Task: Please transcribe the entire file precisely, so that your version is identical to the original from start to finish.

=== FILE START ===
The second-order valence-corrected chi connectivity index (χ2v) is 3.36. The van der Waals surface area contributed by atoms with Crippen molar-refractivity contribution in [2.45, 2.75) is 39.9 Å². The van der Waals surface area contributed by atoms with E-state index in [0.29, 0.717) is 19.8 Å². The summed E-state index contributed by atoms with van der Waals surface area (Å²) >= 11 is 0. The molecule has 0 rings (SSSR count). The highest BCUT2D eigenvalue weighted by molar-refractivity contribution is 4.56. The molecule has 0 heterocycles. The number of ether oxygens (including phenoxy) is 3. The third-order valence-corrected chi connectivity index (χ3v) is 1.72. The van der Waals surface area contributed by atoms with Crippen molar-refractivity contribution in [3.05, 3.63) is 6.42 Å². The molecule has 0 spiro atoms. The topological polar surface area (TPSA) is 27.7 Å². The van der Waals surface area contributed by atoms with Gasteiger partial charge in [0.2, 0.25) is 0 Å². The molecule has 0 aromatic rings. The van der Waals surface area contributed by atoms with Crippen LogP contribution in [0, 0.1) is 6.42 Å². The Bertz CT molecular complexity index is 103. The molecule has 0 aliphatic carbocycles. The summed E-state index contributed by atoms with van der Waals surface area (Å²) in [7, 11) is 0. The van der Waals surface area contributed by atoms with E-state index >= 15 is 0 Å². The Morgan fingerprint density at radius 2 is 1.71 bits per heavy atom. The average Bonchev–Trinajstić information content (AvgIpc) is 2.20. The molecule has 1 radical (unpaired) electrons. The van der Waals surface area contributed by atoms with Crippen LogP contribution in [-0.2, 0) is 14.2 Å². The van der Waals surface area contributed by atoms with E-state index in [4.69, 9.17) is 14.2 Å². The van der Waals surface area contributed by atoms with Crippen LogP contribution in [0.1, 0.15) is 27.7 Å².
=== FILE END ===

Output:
The second-order valence-corrected chi connectivity index (χ2v) is 3.36. The van der Waals surface area contributed by atoms with Crippen molar-refractivity contribution in [2.45, 2.75) is 39.9 Å². The van der Waals surface area contributed by atoms with E-state index in [0.29, 0.717) is 19.8 Å². The summed E-state index contributed by atoms with van der Waals surface area (Å²) >= 11 is 0. The molecule has 0 rings (SSSR count). The highest BCUT2D eigenvalue weighted by molar-refractivity contribution is 4.56. The molecule has 0 heterocycles. The number of ether oxygens (including phenoxy) is 3. The third-order valence-corrected chi connectivity index (χ3v) is 1.72. The van der Waals surface area contributed by atoms with Crippen molar-refractivity contribution in [3.05, 3.63) is 6.42 Å². The molecule has 0 spiro atoms. The topological polar surface area (TPSA) is 27.7 Å². The van der Waals surface area contributed by atoms with Gasteiger partial charge in [0.2, 0.25) is 0 Å². The molecule has 0 aromatic rings. The van der Waals surface area contributed by atoms with Crippen LogP contribution in [0, 0.1) is 6.42 Å². The Bertz CT molecular complexity index is 103. The molecule has 0 aliphatic carbocycles. The summed E-state index contributed by atoms with van der Waals surface area (Å²) in [7, 11) is 0. The van der Waals surface area contributed by atoms with E-state index >= 15 is 0 Å². The Morgan fingerprint density at radius 2 is 1.71 bits per heavy atom. The average Bonchev–Trinajstić information content (AvgIpc) is 2.20. The molecule has 1 radical (unpaired) electrons. The van der Waals surface area contributed by atoms with Crippen LogP contribution in [-0.2, 0) is 14.2 Å². The van der Waals surface area contributed by atoms with E-state index in [4.69, 9.17) is 14.2 Å². The van der Waals surface area contributed by atoms with Crippen LogP contribution in [0.1, 0.15) is 27.7 Å².